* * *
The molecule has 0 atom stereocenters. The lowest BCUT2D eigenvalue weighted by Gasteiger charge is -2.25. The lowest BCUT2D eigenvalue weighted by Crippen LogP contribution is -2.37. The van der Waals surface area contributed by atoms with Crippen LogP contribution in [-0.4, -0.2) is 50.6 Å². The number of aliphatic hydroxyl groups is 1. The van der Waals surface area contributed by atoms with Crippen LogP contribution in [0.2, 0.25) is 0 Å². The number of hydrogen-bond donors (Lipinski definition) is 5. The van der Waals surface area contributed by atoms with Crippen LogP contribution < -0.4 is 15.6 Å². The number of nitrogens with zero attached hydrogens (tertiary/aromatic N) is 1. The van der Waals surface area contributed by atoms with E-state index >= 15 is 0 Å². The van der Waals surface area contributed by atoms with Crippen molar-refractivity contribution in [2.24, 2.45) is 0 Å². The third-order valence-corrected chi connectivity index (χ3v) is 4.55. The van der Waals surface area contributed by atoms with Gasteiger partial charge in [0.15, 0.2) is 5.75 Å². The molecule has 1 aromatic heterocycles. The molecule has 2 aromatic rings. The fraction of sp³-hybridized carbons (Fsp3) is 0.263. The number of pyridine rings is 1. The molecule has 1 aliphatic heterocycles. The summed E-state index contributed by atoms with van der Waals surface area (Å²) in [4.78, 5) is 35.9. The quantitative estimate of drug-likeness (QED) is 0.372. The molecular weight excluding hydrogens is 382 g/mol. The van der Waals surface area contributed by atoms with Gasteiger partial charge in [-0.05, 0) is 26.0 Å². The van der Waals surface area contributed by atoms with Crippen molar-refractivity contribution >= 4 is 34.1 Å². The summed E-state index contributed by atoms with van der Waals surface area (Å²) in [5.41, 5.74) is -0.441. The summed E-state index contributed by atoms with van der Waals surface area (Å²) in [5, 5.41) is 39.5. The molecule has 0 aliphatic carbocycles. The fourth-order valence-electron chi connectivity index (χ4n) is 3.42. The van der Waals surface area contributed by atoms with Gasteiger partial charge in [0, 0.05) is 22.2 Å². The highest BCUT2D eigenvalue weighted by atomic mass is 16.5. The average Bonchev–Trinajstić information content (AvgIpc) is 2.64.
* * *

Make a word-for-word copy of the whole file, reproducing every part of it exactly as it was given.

The molecule has 0 atom stereocenters. The lowest BCUT2D eigenvalue weighted by Gasteiger charge is -2.25. The lowest BCUT2D eigenvalue weighted by Crippen LogP contribution is -2.37. The van der Waals surface area contributed by atoms with Crippen LogP contribution in [-0.4, -0.2) is 50.6 Å². The number of aliphatic hydroxyl groups is 1. The van der Waals surface area contributed by atoms with Crippen LogP contribution in [0.2, 0.25) is 0 Å². The number of hydrogen-bond donors (Lipinski definition) is 5. The van der Waals surface area contributed by atoms with Crippen LogP contribution < -0.4 is 15.6 Å². The number of nitrogens with zero attached hydrogens (tertiary/aromatic N) is 1. The van der Waals surface area contributed by atoms with E-state index >= 15 is 0 Å². The van der Waals surface area contributed by atoms with Crippen molar-refractivity contribution in [2.24, 2.45) is 0 Å². The third-order valence-corrected chi connectivity index (χ3v) is 4.55. The van der Waals surface area contributed by atoms with Gasteiger partial charge in [0.15, 0.2) is 5.75 Å². The molecule has 1 aromatic heterocycles. The molecule has 2 aromatic rings. The fraction of sp³-hybridized carbons (Fsp3) is 0.263. The number of pyridine rings is 1. The molecule has 1 aliphatic heterocycles. The summed E-state index contributed by atoms with van der Waals surface area (Å²) in [4.78, 5) is 35.9. The quantitative estimate of drug-likeness (QED) is 0.372. The molecular weight excluding hydrogens is 382 g/mol. The van der Waals surface area contributed by atoms with Gasteiger partial charge in [-0.05, 0) is 26.0 Å². The van der Waals surface area contributed by atoms with Crippen molar-refractivity contribution >= 4 is 34.1 Å². The summed E-state index contributed by atoms with van der Waals surface area (Å²) in [5.41, 5.74) is -0.441. The summed E-state index contributed by atoms with van der Waals surface area (Å²) in [5, 5.41) is 39.5. The molecule has 0 aliphatic carbocycles. The fourth-order valence-electron chi connectivity index (χ4n) is 3.42. The van der Waals surface area contributed by atoms with Gasteiger partial charge in [0, 0.05) is 22.2 Å². The highest BCUT2D eigenvalue weighted by atomic mass is 16.5. The average Bonchev–Trinajstić information content (AvgIpc) is 2.64.